The UK’s food system is intimately entwined with that of rest of the European Community. Bi-lateral, tariff-free trade, the free movement of labour, EU support for small producers (many of whom are our members or supporters), the maintenance of vital food safety standards, and the protection of rare and traditional foods, these are just some of the areas of positive pan-European co-operation and collaboration.
Whilst any exit from the European Union would come with a measure of unwelcome disruption, the level of disruption threatened by a no-deal Brexit promises to be on an unprecedented scale. Its impact will affect some of the most UK’s most vulnerable food producers and local communities.
If we have to trade on WTO terms, this will mean significant tariffs on many food products, over 35% on dairy, and significantly higher on items such as fresh lamb. This will have a devasting effect on upland areas – the value of breeding ewes has already declined by 50% due to the uncertainty. Likewise, the importation of food – and we import nearly 50% of all the food we eat, 30% from Europe – will again be subject to significant tariffs. This will lead to significant increases in food poverty, in a nation where four million children live in poverty, often with not enough to eat.
The issue of Northern Ireland and its boundary is significant in food terms, too. Each year 680,000 tonnes of food move between NI and the UK. With the nature of the boundary of the customs union in dispute, this would potentially cause significant disruption of the flow of many key agricultural goods, within the United Kingdom itself, even if not subject to tariffs. If that border is placed at the boundary of NI and Ireland, then it will have an unthinkable impact on the food and agriculture of the area, aside from the wider political costs.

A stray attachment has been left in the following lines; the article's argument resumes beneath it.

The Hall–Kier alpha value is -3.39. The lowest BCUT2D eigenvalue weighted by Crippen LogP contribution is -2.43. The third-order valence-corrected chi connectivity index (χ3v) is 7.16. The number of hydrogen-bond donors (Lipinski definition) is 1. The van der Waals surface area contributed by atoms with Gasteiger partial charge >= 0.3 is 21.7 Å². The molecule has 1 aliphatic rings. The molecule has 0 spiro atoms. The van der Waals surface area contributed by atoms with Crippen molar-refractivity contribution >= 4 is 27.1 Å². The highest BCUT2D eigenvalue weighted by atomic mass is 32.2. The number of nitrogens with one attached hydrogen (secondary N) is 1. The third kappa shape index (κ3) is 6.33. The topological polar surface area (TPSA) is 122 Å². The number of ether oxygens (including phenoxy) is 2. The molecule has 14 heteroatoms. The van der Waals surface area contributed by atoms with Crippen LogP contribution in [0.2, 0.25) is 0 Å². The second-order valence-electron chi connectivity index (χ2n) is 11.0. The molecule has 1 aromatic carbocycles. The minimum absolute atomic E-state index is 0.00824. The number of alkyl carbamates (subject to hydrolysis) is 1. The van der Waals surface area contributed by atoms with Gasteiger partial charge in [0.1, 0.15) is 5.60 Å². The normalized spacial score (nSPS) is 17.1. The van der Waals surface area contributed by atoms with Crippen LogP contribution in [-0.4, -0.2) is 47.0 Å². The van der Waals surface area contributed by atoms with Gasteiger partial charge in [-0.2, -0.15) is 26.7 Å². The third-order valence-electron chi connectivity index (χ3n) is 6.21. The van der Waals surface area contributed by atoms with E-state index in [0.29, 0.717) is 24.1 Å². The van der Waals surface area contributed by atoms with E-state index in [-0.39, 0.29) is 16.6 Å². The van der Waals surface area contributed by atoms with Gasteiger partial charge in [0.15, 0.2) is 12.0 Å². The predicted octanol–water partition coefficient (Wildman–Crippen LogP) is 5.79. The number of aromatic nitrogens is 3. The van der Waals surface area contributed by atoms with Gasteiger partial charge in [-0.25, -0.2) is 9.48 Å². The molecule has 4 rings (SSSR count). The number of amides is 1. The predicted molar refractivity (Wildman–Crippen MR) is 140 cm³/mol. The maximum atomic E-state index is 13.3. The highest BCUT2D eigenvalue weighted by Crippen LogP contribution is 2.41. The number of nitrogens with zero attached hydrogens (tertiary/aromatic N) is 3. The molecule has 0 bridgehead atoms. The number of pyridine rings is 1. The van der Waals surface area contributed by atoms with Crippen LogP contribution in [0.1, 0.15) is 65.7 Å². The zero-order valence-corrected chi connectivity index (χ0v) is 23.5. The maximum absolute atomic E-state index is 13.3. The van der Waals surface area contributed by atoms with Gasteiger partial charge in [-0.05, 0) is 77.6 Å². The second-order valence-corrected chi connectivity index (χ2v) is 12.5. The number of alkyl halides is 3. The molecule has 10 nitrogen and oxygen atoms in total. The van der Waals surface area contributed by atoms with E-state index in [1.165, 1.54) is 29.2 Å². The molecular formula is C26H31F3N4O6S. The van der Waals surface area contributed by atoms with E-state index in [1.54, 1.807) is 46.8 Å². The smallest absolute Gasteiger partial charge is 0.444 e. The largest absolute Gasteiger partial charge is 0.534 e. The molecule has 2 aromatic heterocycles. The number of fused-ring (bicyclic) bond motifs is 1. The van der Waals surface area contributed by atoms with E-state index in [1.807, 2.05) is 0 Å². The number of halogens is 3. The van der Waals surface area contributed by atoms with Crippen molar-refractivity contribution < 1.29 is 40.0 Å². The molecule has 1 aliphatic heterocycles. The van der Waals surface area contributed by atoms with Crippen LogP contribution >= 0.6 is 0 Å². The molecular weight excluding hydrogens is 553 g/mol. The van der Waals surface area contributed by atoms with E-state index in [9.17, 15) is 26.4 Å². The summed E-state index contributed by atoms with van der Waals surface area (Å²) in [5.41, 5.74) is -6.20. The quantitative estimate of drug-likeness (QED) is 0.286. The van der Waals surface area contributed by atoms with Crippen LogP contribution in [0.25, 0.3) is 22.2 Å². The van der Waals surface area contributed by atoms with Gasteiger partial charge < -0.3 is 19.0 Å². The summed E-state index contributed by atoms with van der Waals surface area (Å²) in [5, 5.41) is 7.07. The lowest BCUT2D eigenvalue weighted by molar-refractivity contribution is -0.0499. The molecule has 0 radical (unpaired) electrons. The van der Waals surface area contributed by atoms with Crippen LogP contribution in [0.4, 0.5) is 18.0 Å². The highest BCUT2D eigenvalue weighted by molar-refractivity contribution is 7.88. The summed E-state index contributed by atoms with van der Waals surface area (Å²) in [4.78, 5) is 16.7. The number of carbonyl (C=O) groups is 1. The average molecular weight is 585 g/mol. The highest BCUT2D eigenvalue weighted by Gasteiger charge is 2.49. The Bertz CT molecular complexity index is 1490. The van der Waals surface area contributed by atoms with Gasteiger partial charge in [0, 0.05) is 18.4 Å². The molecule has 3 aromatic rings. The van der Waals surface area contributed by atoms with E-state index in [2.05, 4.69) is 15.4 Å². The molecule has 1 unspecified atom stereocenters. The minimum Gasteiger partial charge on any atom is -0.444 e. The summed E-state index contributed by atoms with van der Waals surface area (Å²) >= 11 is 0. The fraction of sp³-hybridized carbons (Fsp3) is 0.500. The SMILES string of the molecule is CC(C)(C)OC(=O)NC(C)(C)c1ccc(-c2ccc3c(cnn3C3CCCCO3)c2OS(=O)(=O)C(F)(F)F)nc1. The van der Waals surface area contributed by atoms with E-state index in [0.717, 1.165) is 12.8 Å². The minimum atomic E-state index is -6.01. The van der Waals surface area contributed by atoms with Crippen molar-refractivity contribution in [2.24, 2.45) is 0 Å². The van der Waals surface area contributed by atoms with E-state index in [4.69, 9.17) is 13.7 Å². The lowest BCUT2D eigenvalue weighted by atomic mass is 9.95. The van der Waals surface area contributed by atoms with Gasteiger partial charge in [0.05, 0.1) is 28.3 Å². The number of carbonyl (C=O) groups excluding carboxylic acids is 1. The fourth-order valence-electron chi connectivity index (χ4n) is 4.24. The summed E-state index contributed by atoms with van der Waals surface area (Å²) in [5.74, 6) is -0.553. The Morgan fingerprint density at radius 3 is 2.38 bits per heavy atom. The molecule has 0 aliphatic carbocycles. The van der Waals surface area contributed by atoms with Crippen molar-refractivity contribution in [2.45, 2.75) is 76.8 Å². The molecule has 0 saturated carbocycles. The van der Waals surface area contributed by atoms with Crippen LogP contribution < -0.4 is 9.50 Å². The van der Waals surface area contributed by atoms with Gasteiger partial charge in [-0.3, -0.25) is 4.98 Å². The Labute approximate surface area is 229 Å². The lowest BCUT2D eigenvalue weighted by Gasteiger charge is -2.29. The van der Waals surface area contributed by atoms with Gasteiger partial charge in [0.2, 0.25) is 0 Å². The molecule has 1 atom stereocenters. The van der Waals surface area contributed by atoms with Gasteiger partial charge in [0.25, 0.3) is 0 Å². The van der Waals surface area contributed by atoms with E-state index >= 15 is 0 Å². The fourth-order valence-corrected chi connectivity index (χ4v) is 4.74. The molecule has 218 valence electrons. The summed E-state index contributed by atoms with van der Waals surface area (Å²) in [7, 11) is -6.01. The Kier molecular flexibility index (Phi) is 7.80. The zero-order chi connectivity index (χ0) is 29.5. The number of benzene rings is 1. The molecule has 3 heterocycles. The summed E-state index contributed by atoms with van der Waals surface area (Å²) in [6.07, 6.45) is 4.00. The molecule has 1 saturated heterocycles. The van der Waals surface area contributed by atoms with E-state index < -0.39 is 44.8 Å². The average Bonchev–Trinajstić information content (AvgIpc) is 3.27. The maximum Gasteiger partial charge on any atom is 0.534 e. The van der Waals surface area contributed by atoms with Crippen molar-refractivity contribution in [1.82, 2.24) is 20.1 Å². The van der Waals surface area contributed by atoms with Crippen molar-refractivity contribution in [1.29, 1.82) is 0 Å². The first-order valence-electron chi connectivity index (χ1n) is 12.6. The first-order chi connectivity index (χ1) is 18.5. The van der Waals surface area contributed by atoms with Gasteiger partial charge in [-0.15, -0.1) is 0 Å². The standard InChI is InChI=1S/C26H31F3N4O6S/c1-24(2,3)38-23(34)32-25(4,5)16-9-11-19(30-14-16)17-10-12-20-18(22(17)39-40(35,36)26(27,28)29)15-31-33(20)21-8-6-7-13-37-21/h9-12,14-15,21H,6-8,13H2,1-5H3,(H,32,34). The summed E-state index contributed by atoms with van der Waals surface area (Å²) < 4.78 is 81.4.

Lack of labour (some estimates put seasonal farm labour at over 80% from non-UK EU Nationals) is already causing UK farmers to reduce their outputs. The changes to the subsidy regime, announced to replace the EU Farm Payments, give no certainty for long term planning. This is at a point when farm input costs have risen significantly, due to the weakened pound, following the Brexit vote. This toxic combination is leading to an exodus in investment at a time when our food and agricultural system needs it most, with the effects of climate change an additional challenge.
As the Slow Food Nations of the UK, we are united in our condemnation of these outcomes and call on the negotiating parties to take the concerns of all those within the UK food system, and all those who depend on it, into account.